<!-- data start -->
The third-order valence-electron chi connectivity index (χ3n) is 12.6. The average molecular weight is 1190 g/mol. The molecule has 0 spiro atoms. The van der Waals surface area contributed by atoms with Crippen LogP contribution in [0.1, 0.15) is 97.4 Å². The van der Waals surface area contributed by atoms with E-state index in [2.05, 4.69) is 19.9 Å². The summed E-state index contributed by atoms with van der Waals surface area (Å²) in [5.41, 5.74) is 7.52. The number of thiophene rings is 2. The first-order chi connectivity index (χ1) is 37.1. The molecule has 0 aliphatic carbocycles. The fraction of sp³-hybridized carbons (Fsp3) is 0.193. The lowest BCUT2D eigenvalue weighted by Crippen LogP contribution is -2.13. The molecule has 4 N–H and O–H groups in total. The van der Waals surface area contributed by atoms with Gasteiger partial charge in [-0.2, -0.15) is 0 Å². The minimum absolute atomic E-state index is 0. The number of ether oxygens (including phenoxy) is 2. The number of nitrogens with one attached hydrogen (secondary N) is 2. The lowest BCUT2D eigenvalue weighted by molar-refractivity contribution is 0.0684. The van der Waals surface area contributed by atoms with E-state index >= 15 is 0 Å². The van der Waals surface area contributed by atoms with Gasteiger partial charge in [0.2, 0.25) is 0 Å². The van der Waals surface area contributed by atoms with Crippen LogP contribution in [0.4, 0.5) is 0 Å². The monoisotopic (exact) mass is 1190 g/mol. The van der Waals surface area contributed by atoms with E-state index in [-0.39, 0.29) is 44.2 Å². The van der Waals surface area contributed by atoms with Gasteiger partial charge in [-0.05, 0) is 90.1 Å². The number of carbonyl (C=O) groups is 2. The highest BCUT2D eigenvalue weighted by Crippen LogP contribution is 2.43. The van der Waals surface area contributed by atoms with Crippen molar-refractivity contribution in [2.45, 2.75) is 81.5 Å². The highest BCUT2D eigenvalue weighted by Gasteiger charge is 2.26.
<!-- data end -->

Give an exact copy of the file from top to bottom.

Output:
The third-order valence-electron chi connectivity index (χ3n) is 12.6. The average molecular weight is 1190 g/mol. The molecule has 0 spiro atoms. The van der Waals surface area contributed by atoms with Crippen LogP contribution in [0.1, 0.15) is 97.4 Å². The van der Waals surface area contributed by atoms with E-state index in [2.05, 4.69) is 19.9 Å². The summed E-state index contributed by atoms with van der Waals surface area (Å²) in [5.41, 5.74) is 7.52. The number of thiophene rings is 2. The first-order chi connectivity index (χ1) is 37.1. The molecule has 0 aliphatic carbocycles. The fraction of sp³-hybridized carbons (Fsp3) is 0.193. The lowest BCUT2D eigenvalue weighted by Crippen LogP contribution is -2.13. The molecule has 4 N–H and O–H groups in total. The van der Waals surface area contributed by atoms with Gasteiger partial charge in [-0.2, -0.15) is 0 Å². The minimum absolute atomic E-state index is 0. The number of ether oxygens (including phenoxy) is 2. The number of nitrogens with one attached hydrogen (secondary N) is 2. The lowest BCUT2D eigenvalue weighted by molar-refractivity contribution is 0.0684. The van der Waals surface area contributed by atoms with E-state index >= 15 is 0 Å². The van der Waals surface area contributed by atoms with Gasteiger partial charge in [0.2, 0.25) is 0 Å². The van der Waals surface area contributed by atoms with Crippen LogP contribution in [0.4, 0.5) is 0 Å². The monoisotopic (exact) mass is 1190 g/mol. The van der Waals surface area contributed by atoms with E-state index in [-0.39, 0.29) is 44.2 Å². The van der Waals surface area contributed by atoms with Gasteiger partial charge in [-0.05, 0) is 90.1 Å². The number of carbonyl (C=O) groups is 2. The highest BCUT2D eigenvalue weighted by Crippen LogP contribution is 2.43. The van der Waals surface area contributed by atoms with Crippen molar-refractivity contribution in [2.45, 2.75) is 81.5 Å². The highest BCUT2D eigenvalue weighted by Gasteiger charge is 2.26.